Sunday, September 25, 2016

9-25-16 Namaste humar bahut julum priwaar!!

Namaste humar bahut julum priwaar!!

It's definitely been a very, very interesting week for the Nausori-Hindi companionship

Monday was good, we all (Elder Mong Yen, the Navatuyaba Elders, and myself) got sick haircuts after emailing. Qito was wayy fun that day, I'm developing a great passion for rugby and I think I'm getting pretty okay at it. Elder Mong Yen's steps are way good, he's super fast and agile on the field. He even reminds me of 'Io in his fake-outs and how he sticks his tongue out when he runs. We ended up spending that night at the Navatuyaba flat and having dinner with the family that owns the flat. (former bishop of the Navatuyaba ward) I loove that family. Way humble and way funny. It's funny being in the Navatuyaba flat and thinking that Elder Reuben was in that same room 2-3 years ago. Yes, he stayed in that flat when he served in this area! Pretty cool thought.

Tuesday morning, oh boy. I feel like I have to apologize to mom, for taking advantage of the lack of responsibility in the flat and breaking the word of wisdom in a sense. Pictures are attached and explained.

AFTER that event in which we failed for a hour to care about what we put into our bodies, we had a great and uplifting district meeting. Our District leader, Elder Kanogata'a, had some Elders share insights using their favorite object lesson, and I was chosen amongst them! I wanted to do the one where you slam a can on top of your hand and it doesn't hurt (in case you don't know it, I'll explain later), but I forgot to bring a can, so I ended up doing the quarter in the dish one (I'll explain this one later as well, but it's wayyy cool) just using materials I found in the chapel kitchen. All the insights were great, and Elder Carlson gave a wonderful training on the importance of heeding to spiritual promptings in dangerous situations. Overall, great meeting!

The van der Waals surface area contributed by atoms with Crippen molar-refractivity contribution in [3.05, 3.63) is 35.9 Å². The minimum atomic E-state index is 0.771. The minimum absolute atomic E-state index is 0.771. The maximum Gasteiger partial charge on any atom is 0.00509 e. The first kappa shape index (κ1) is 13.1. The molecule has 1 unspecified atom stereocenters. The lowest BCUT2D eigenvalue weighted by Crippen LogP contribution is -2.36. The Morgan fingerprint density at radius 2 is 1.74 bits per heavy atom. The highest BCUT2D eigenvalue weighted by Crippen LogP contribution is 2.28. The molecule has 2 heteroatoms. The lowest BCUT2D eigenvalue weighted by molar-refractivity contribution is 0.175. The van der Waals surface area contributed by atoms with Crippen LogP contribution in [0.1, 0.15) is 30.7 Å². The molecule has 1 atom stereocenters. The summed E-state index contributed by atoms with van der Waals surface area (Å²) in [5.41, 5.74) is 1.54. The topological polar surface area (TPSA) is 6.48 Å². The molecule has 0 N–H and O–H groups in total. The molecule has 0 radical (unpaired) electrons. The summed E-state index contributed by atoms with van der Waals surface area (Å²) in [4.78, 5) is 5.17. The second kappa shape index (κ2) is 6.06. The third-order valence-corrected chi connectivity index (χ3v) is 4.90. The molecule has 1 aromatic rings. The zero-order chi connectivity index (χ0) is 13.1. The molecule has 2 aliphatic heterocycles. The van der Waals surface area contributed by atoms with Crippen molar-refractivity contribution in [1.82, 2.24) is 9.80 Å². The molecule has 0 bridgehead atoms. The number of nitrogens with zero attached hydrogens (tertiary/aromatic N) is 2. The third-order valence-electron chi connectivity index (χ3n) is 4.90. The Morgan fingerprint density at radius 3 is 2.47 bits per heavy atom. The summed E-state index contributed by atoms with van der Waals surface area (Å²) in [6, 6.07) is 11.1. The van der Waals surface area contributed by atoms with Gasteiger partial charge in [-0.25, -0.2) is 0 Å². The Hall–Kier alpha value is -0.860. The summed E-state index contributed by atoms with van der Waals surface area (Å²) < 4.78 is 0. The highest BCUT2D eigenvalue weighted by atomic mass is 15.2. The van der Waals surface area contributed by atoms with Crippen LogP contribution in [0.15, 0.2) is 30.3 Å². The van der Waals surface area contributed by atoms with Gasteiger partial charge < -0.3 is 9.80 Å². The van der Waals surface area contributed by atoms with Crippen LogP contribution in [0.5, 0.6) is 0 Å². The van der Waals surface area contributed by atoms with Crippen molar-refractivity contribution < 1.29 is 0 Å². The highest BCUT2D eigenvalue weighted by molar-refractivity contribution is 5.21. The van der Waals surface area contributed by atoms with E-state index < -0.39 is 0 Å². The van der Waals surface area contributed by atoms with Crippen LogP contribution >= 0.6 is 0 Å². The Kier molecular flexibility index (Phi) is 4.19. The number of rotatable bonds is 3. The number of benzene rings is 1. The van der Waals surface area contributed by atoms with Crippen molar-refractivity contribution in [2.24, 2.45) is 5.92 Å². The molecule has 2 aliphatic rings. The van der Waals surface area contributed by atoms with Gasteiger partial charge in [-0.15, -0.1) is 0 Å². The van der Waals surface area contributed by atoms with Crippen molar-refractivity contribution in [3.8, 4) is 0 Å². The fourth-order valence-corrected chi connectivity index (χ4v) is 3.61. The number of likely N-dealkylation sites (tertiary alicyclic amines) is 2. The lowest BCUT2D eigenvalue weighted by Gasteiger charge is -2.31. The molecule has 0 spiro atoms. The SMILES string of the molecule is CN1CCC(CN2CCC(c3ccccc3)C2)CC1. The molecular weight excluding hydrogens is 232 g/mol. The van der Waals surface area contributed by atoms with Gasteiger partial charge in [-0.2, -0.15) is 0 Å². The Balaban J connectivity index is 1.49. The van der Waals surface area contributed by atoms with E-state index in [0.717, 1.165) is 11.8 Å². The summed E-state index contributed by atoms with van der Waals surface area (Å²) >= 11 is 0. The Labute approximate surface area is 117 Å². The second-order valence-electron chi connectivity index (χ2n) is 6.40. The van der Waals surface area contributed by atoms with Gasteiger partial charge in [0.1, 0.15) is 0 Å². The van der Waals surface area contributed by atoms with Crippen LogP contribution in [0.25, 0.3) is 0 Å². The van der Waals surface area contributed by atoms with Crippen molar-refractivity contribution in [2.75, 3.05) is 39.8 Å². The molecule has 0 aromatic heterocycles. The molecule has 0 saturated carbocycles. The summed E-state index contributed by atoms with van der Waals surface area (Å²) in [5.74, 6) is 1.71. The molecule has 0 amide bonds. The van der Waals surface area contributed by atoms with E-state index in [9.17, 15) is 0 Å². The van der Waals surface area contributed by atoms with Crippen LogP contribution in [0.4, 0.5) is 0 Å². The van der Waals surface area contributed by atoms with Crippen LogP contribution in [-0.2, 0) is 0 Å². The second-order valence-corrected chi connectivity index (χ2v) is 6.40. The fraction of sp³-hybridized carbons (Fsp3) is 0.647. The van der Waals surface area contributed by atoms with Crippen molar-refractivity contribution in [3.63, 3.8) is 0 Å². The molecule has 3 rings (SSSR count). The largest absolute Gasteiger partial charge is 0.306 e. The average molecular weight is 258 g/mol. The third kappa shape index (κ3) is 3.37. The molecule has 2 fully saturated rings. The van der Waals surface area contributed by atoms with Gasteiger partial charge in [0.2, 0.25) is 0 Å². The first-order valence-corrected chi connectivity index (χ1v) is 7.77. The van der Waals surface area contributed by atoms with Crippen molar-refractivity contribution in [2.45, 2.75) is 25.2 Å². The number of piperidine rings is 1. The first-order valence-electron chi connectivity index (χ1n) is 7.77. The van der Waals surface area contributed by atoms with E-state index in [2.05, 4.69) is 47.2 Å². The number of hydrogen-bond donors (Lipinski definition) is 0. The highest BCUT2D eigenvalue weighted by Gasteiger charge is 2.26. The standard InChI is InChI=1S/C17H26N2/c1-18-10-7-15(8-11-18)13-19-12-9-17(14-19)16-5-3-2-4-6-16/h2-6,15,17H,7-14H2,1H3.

Wednesday was good I think, I don't remember much of it. 

THURSDAY. I'll begin by pulling this entry directly out of my journal:

I leave my trainer for three hours...
The sun is setting. Smells of rotti and cow poop linger in a still, quiet breeze.
Chickens are clucking. Children are screaming. I'm on a boat.
What island is this?
The water is black. The driver is gone. My companion is white. 
Wrong Karikaritus.

I cannot begin to explain this, but I will do the best I can. 
So Elder Mong Yen and I went on splits on Thursday, Elder Mong Yen with the district leader, and I with Elder Hamon. (a white guy from Australia) I had one job, comprising of different things: Visit families. The visiting part went okay, I was able to commit one of our investigators to baptism! Their date is set for October 15, so it was a awesome visit. The trouble started when we got on the bus to Nasila, where our dinner appointment was. Now, I had never met Sister Karikaritu, and I have only been to Nasila once to drop our WML off at home. What I knew: Karikaritu's house, 7pm. It was 6:30pm. When the bus route ended at a dock, I was confused  because that wasn't where Brother Rokendali lived. I asked the lady in front of me if she knew the Karikaritus, and she said "Yes! My village! Mai, in this boat!" So I figured, huh, maybe we just took a bridge I didn't notice before. I get on the boat, and after about a two minute ride she says, pointing to a large man sitting in a chair on the shore smoking a cigarette "Ekea (there)! That is Karikaritu!" We get off the board, meet this man, and he, not speaking a lick of English, said that his LDS family lived on the other side of the river (from whence we JUST came) we were able to catch the boat driver on his way back to the dock, and he picked us up. About a minute later, he said "Isa! Cold eh? One minute!" He pulls the boat over to the side, jumps out, and runs into the koro.